Mimicry. Oh, the mimicry.

Mimicry is amazing, and a topic that I find incredibly satisfying to witness first-hand in the field. I’ve been lucky enough to see wasp-mimicking katydids before, as well as a couple of ant mimics, but these past few months I’ve seen several other examples that have left me awestruck (some which were on my bucket list!). Let’s see what we’ve found:

Acanthops tuberculata, a boxing mantis that mimics dead leaves

Acanthops tuberculata, a boxing mantis that mimics dead leaves

I was the sole student of one of my courses (Special Topics on Animal Behavior), so the classes were basically a conversation between me and my professor. While in the middle of reviewing the pros and cons of a particular study, my prof looks out the door and says “That leaf has legs! That’s a mantis!” Sure enough, we went over and saw it, a stunning Acanthops tuberculata (ID according to Lombardo & Ippolito, 2004).  These stunning mantids are dead leaf mimics, and it sure looked like one. When seen up close, it was like looking at a (very cool) alien.

Alien mugshot

Alien mugshot

These mantids even hang upside down and sway to and fro randomly, as if saying “I am a leaf on the wind”*, which I find incredibly interesting since it’s both physical and behavioral mimicry.

Now we move on to wasp mimicry, a very common occurrence in the insect world. This year I saw two great examples:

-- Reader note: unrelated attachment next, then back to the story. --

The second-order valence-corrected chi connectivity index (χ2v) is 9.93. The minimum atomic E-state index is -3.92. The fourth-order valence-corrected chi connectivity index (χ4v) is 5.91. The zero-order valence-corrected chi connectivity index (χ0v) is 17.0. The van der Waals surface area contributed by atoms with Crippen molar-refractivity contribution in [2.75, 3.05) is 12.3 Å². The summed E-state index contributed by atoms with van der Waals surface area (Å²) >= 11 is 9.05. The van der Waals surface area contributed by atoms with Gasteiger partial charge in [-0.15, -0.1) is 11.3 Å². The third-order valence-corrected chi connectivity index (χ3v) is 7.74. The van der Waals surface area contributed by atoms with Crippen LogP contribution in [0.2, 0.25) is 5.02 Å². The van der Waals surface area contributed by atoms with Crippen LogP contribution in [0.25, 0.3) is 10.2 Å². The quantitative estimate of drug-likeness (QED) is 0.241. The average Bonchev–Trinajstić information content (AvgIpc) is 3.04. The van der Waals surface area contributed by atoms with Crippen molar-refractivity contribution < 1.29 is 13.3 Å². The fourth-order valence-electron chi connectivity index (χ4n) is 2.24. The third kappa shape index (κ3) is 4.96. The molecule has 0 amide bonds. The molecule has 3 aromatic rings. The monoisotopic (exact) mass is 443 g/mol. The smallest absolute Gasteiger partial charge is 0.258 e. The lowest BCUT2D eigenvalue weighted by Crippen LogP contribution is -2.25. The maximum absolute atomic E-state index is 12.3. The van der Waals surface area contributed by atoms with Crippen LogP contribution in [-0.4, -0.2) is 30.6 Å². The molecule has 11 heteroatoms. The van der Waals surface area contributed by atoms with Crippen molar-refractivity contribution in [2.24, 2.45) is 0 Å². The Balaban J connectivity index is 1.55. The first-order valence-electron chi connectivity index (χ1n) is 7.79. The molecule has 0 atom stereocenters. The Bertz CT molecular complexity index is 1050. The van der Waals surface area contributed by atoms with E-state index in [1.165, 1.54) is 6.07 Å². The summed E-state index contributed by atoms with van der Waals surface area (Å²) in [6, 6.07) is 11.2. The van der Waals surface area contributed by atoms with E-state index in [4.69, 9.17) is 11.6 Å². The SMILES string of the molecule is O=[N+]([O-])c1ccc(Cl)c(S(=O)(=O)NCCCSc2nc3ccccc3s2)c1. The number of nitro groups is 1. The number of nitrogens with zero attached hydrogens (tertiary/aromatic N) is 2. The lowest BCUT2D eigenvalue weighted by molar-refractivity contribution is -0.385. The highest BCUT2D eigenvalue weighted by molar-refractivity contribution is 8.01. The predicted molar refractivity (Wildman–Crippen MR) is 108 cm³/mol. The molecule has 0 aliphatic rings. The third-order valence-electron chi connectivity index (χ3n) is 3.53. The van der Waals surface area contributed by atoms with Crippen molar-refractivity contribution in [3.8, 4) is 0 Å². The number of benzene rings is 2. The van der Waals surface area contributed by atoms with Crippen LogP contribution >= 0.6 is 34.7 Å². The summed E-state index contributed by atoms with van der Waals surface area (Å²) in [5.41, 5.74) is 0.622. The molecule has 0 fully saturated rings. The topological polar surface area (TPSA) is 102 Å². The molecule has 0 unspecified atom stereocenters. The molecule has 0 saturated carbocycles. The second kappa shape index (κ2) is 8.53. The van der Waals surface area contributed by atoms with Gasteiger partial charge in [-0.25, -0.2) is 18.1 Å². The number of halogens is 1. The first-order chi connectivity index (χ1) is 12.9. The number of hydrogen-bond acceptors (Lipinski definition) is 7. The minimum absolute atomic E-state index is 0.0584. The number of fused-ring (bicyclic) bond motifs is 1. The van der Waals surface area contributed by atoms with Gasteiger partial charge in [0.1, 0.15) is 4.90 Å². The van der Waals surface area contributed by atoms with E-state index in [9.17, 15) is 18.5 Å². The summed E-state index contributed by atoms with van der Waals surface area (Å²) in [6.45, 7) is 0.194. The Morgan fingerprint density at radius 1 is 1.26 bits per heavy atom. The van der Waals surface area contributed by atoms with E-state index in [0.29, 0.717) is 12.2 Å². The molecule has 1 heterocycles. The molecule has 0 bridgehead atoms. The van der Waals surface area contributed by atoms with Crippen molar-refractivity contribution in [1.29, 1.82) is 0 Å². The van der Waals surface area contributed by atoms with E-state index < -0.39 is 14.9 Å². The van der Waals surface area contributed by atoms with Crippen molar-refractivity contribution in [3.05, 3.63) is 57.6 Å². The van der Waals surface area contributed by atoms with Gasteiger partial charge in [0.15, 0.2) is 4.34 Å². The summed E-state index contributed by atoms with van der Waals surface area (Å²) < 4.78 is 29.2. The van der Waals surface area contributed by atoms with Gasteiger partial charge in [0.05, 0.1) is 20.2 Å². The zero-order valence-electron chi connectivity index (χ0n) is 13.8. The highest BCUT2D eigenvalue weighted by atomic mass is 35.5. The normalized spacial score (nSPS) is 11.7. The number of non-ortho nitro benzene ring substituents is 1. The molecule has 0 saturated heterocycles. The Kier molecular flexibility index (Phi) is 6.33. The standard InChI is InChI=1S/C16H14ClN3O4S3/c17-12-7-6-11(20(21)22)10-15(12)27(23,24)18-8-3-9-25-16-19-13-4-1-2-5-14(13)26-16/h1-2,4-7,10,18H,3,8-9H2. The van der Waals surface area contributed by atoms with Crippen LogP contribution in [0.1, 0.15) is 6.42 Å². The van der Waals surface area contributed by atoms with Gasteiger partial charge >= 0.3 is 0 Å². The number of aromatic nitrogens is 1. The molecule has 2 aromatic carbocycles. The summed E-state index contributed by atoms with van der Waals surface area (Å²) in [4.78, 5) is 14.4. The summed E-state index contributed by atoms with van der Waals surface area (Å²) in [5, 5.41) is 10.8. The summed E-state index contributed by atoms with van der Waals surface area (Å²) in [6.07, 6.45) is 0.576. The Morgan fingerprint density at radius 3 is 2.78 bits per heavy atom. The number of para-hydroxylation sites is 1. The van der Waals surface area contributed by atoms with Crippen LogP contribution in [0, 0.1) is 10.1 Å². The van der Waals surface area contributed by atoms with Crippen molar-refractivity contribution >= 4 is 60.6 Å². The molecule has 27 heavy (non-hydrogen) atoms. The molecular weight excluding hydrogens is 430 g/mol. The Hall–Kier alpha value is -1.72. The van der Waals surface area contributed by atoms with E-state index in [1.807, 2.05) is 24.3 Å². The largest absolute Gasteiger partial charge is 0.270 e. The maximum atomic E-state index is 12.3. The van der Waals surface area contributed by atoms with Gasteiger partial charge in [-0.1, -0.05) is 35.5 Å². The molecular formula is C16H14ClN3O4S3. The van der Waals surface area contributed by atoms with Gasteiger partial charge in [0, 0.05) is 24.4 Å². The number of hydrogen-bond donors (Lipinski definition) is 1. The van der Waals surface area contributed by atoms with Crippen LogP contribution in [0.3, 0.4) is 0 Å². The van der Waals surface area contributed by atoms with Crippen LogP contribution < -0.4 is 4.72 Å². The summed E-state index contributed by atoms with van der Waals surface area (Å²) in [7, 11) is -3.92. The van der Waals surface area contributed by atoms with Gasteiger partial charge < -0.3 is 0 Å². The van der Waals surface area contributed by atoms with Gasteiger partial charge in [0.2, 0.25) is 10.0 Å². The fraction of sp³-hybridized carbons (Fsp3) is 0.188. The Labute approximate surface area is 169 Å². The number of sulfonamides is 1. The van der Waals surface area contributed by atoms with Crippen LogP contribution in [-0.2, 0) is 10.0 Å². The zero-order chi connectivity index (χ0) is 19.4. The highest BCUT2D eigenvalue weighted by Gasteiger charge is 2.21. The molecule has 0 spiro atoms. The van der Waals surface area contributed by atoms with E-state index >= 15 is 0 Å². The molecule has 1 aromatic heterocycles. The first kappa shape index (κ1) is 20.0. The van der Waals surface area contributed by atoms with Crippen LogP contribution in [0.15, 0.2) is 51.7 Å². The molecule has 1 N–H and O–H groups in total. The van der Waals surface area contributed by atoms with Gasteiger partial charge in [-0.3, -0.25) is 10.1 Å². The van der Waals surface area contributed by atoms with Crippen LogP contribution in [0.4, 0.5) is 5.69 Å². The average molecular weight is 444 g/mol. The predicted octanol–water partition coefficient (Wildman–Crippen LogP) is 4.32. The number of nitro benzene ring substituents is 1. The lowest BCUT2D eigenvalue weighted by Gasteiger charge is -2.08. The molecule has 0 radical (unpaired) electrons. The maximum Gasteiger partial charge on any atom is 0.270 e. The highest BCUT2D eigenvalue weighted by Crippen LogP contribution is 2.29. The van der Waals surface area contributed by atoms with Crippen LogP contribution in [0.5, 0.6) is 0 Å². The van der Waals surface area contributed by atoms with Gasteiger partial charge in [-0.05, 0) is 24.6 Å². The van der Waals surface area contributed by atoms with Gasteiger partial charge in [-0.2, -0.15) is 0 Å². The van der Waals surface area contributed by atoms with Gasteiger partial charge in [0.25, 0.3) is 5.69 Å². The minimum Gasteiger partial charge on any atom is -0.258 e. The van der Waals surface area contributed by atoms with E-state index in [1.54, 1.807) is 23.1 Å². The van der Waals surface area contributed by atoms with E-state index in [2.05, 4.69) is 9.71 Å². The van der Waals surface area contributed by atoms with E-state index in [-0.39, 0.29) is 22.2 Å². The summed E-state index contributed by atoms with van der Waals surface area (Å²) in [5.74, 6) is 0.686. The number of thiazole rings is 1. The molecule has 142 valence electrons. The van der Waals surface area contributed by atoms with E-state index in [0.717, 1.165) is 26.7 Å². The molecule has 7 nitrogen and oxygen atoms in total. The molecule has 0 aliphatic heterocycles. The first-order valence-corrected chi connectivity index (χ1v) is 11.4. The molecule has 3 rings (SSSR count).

Ichneumon mimic (top) and Polistinae model (bottom)

Ichneumon mimic (top) and Polistinae model (bottom)

This is a pic from one of my sweep samples. The wasp at the top is an ichneumon wasp, a parasitoid of insect larvae; the wasp at the bottom is a polistine wasp, a very common predatory wasp. The resemblance is uncanny, and I’d love to be able to study this particular case of mimicry in greater detail.

But a wasp imitating another wasp seems relatively easy (they are close relatives, after all). But what about an insect in a different order? We saw it with the katydids, and this time I saw it with another, less common group: Mantisflies! Some of these amazing little neuropterans have been reported to be wasp mimics (Opler 1981), but I didn’t think they’d be this good.

This is a Synoeca wasp, with its metallic black color and blueish hues on its wings.

A Synoeca wasp

A Synoeca wasp

And this is Climaciella obtusa, a mimic of Synoeca wasps.

Identity crisis: Not a mantis, not a fly, not a wasp.

Identity crisis: Not a mantis, not a fly, not a wasp.

The level of detail in this example of mimicry is astonishing, and I only recognized it as something that was not a wasp because of the way it walked. A stunning find, and a very happy entomologist as a result.

I will be starting sampling at a new site soon, and I hope to find more examples of mimicry, both morphological and behavioral!

*You win 25 internet points if you understood this Firefly/Serenity reference. Shiny!

References:

Lombardo, F & Ippolito, S. 2004. Revision of the Species of Acanthops Serville 1831 (Mantodea, Mantidae, Acanthopinae) with Comments on Their Phylogeny. Annals of the Entomological Society of America, 97(6):1076-1102.

Opler, P.A. 1981. Polymorphic Mimicry of Polistine Wasps by a Neotropical Neuropteran. Biotropica, 13, 165−176. http://dx.doi.org/10.2307/2388121